Visions of Belonging: Family Stories, Popular Culture, and Postwar Democracy, 1940-1960

Visions of Belonging: Family Stories, Popular Culture, and Postwar Democracy, 1940-1960

by Judith E. Smith
     
 

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Visions of Belonging explores how beloved and still-remembered family stories—A Tree Grows in Brooklyn, I Remember Mama, Gentleman's Agreement, Death of a Salesman, Marty, and A Raisin in the Sun—entered the popular imagination and shaped collective dreams in the postwar years and into the 1950s. These stories helped define widely

Overview

Visions of Belonging explores how beloved and still-remembered family stories—A Tree Grows in Brooklyn, I Remember Mama, Gentleman's Agreement, Death of a Salesman, Marty, and A Raisin in the Sun—entered the popular imagination and shaped collective dreams in the postwar years and into the 1950s. These stories helped define widely shared conceptions of who counted as representative Americans and who could be recognized as belonging.

The book listens in as white and black authors and directors, readers and viewers reveal divergent, emotionally textured, and politically charged social visions. Their diverse perspectives provide a point of entry into an extraordinary time when the possibilities for social transformation seemed boundless. But changes were also fiercely contested, especially as the war's culture of unity receded in the resurgence of cold war anticommunism, and demands for racial equality were met with intensifying white resistance. Judith E. Smith traces the cultural trajectory of these family stories, as they circulated widely in bestselling paperbacks, hit movies, and popular drama on stage, radio, and television.

Visions of Belonging provides unusually close access to a vibrant conversation among white and black Americans about the boundaries between public life and family matters and the meanings of race and ethnicity. Would the new appearance of white working class ethnic characters expand Americans'understanding of democracy? Would these stories challenge the color line? How could these stories simultaneously show that black families belonged to the larger "family" of the nation while also representing the forms of danger and discriminations that excluded them from full citizenship? In the 1940s, war-driven challenges to racial and ethnic borderlines encouraged hesitant trespass against older notions of "normal." But by the end of the 1950s, the cold war cultural atmosphere discouraged probing of racial and social inequality and ultimately turned family stories into a comforting retreat from politics.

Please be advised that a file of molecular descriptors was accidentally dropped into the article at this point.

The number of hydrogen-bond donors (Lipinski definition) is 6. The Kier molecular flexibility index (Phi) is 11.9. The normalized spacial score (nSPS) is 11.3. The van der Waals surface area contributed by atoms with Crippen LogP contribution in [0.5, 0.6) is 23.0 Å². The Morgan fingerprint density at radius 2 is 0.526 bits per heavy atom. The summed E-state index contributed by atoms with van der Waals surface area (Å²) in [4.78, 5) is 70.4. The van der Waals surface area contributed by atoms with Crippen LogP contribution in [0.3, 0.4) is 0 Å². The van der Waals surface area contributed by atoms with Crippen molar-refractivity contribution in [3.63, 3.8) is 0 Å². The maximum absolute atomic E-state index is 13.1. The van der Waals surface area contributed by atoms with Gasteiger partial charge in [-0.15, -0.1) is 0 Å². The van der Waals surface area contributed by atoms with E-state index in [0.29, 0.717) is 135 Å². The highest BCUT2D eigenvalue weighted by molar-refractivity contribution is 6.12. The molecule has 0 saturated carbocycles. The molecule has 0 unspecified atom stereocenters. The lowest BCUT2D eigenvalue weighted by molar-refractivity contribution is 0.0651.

The book crosses disciplinary boundaries, suggesting a novel method for cultural history by probing the social history of literary, dramatic, and cinematic texts. Smith's innovative use of archival research sets authorial intent next to audience reception to show how both contribute to shaping the contested meanings of American belonging.

Editorial Reviews

Journal of Interdisciplinary History - Elaine Tyler May
Visions of Belonging is a monumental work of cultural history... Judith Smith has challenged the common wisdom... And made a powerful contribution.

Journal of American Ethnic History - Dara Orenstein
A powerful & meticulously researched study of fourteen stories that helped to plot the boundaries of cultural citizenship.

Journal of American History - Joseph Hawes
[It] is full of vitality and is bound to be used, cited, and assigned to generations of students.

American Historical Review - Renee Romano
Smith has written an important book that will serve as a great resource for historians of American postwar culture and politics.

Film International - Paul Buhle
A very remarkable and extremely useful book.

H-Net Reviews - Crista DeLuzio
[This] consistently nuanced and impeccably informed analysis... raises provocative questions.

Film Quarterly - Martin Fradley
Highly readable and sensitively written.

American Studies - William Graebner
[A] rich, fascinating, and important book.

Choice
Smith's treatment gives readers much to consider...Highly recommended.

Journal of Interdisciplinary History
Visions of Belonging is a monumental work of cultural history... Judith Smith has challenged the common wisdom... And made a powerful contribution.

— Elaine Tyler May

Canadian Review of American Studies